Disappointment. I like the way Wikipedia describes it. “Disappointment is the feeling of dissatisfaction that follows the failure of expectations or hopes to manifest.” That “feeling” becomes compounded if disappointment comes our way all too often. In Proverbs it says, “Hope deferred makes the heart sick.” Been there? I sure have. Several months back, I decided that this heart couldn’t handle any more disappointment. And then something dawned on me.
I was feeling disappointed because what I had expected to happen had not happened. What I had hoped the outcome would be was not the outcome. I was disappointed about several things in my life. It’s fairly easy to start out hopeful, determined and motivated. When my three year old starting having seizures at four weeks old, after the initial fear wore off, I was able to muster up faith and courage to hold him through it. He went fourteen months without any seizures and my heart was satisfied, joyful, and relieved. After months of normalcy, seizures resurfaced and resurfaced with a vengeance. That was in January of 2011 and we are still fighting back. After each reoccurrence and each failure of a treatment, disappointment would start to creep in. I had even set expectations for how God was going to heal my son and WHEN He was going to do it. When my expectations weren’t met I was left disappointed…my hope deferred and my heart became sick. I found myself incredibly frustrated, crying more than I have ever cried in my life. I don’t really like the phrase, “when it rains, it pours.” It seems a bit pessimistic, but I will buck up and say that last year, it poured. Our lives were flooded with crisis, failures, defeats and massive disappointment. Sob story? Not trying to create one, but I am sharing a very real feeling and state of mind that I hear so many others deal with too…especially in the area of how a woman perceives herself, her external beauty and her success at reaching health goals, losing weight or lack thereof.
Disappointment can come and go, but what do you do when disappointment, hopelessness and frustration seem to be the most familiar emotions of your days, weeks and months? There are several things that I could speak to on this (like not believing the my way is better than God’s way). I’ve been in this “school” for the last year and am hoping a few things I’ve learned will stick. For this post, I want to share one thing that helps to wash away that feeling, that really yucky feeling of disappointment. If disappointment happens because our expectations weren’t met, then maybe our expectations need an adjustment.
When you get on the scale and don’t see the number you were hoping for. Or when you try on your favorite jeans and they don’t fit like they did last winter. Or when you’ve tried so hard and everything you do seems to lead to failure or lack of progress. How does it affect you? Disappointment? The question I’ve asked myself and am encouraging you to ask is “why do I have to have that expectation met?” Why did I expect to fit into my jeans when I just had a baby? Why do I expect the scale to say a certain number when it doesn’t mean a darn thing about who I am? Why do I put more value on a scale number than on how fit my heart is? Why do I expect my body to look a certain way when I say and believe that real beauty is internal? Yeah, those questions. Hard questions, but really good questions to answer. I am guessing that if the answer to those questions could be adjusted to a different expectation, there’d be less disappointment and more re-appointment. Reappoint your time, thoughts and efforts towards things that really matter. Reappoint value to things that are most valuable…like who you really are, not what size of jean you are wearing.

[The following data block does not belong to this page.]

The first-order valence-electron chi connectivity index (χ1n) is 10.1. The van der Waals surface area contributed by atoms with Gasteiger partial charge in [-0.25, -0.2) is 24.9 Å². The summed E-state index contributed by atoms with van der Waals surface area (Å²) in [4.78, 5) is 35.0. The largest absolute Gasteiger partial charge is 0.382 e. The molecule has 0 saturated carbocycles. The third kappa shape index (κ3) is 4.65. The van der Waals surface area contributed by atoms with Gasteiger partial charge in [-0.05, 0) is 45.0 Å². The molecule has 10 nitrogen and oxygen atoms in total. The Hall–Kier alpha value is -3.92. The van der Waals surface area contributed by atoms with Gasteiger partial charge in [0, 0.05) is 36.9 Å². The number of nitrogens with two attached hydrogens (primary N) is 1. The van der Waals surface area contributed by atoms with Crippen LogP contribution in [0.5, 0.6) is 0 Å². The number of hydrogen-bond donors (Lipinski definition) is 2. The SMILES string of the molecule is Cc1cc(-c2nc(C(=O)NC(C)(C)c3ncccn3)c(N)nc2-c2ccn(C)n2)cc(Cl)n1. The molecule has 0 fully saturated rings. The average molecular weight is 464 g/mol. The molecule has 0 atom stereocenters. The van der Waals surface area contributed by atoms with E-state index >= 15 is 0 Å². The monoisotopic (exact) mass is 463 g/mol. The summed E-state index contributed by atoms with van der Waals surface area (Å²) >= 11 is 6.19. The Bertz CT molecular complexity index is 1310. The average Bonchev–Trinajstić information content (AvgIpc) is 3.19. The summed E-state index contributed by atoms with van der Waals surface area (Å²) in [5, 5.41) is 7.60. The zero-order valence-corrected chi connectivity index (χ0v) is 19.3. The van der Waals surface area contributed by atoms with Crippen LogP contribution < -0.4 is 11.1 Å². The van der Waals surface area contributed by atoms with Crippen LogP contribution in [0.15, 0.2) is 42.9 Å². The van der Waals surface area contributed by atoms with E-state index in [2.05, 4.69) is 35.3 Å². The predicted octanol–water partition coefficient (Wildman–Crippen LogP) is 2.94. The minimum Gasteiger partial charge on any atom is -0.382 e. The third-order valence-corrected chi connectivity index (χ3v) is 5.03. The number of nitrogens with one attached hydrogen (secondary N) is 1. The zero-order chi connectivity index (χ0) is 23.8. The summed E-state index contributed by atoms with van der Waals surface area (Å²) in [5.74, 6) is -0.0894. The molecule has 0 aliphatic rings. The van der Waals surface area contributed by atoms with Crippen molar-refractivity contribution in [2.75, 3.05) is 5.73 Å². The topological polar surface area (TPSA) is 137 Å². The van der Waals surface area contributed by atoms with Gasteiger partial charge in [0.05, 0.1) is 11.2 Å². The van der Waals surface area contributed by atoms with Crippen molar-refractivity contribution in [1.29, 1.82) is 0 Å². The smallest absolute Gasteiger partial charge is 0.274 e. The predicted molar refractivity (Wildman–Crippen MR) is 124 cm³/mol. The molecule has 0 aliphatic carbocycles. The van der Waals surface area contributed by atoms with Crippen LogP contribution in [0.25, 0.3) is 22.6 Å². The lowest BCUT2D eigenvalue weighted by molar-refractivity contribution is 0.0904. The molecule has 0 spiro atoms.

The next time disappointment makes it’s way into your vulnerable heart, reappoint your expectations and notice how your heart starts to heal. The second part of that verse in Proverbs goes like this, “Hope deferred makes a heart sick, but a dream fulfilled is a tree of life.” I’m not saying don’t dream big. I’m not saying you shouldn’t aim high. There’s a difference between being in a state of expectancy (expecting big things for your life, expecting positive change, expecting God to use all things for your good) and having high expectations. Dream big, but dream with values in the right spaces and places.